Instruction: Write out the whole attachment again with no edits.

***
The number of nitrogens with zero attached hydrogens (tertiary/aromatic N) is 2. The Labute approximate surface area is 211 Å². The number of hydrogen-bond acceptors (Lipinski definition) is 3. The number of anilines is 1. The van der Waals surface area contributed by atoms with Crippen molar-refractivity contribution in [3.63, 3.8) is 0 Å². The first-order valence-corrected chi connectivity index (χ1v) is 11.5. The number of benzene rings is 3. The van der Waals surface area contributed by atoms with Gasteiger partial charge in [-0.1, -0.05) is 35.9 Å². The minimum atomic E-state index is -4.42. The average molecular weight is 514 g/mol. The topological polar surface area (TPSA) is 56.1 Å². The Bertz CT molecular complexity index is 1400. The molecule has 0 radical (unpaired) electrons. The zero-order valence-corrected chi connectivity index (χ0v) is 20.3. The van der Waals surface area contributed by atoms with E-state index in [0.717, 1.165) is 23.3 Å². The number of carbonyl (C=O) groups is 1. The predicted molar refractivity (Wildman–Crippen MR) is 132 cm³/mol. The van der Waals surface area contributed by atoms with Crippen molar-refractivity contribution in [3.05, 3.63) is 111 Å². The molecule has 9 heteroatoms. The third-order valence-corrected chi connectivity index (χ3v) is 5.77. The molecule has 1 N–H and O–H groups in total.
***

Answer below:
The number of nitrogens with zero attached hydrogens (tertiary/aromatic N) is 2. The Labute approximate surface area is 211 Å². The number of hydrogen-bond acceptors (Lipinski definition) is 3. The number of anilines is 1. The van der Waals surface area contributed by atoms with Crippen molar-refractivity contribution in [3.63, 3.8) is 0 Å². The first-order valence-corrected chi connectivity index (χ1v) is 11.5. The number of benzene rings is 3. The van der Waals surface area contributed by atoms with Gasteiger partial charge in [-0.1, -0.05) is 35.9 Å². The minimum atomic E-state index is -4.42. The average molecular weight is 514 g/mol. The topological polar surface area (TPSA) is 56.1 Å². The Bertz CT molecular complexity index is 1400. The molecule has 0 radical (unpaired) electrons. The zero-order valence-corrected chi connectivity index (χ0v) is 20.3. The van der Waals surface area contributed by atoms with E-state index in [0.717, 1.165) is 23.3 Å². The number of carbonyl (C=O) groups is 1. The predicted molar refractivity (Wildman–Crippen MR) is 132 cm³/mol. The van der Waals surface area contributed by atoms with Crippen molar-refractivity contribution in [3.05, 3.63) is 111 Å². The molecule has 9 heteroatoms. The third-order valence-corrected chi connectivity index (χ3v) is 5.77. The molecule has 1 N–H and O–H groups in total.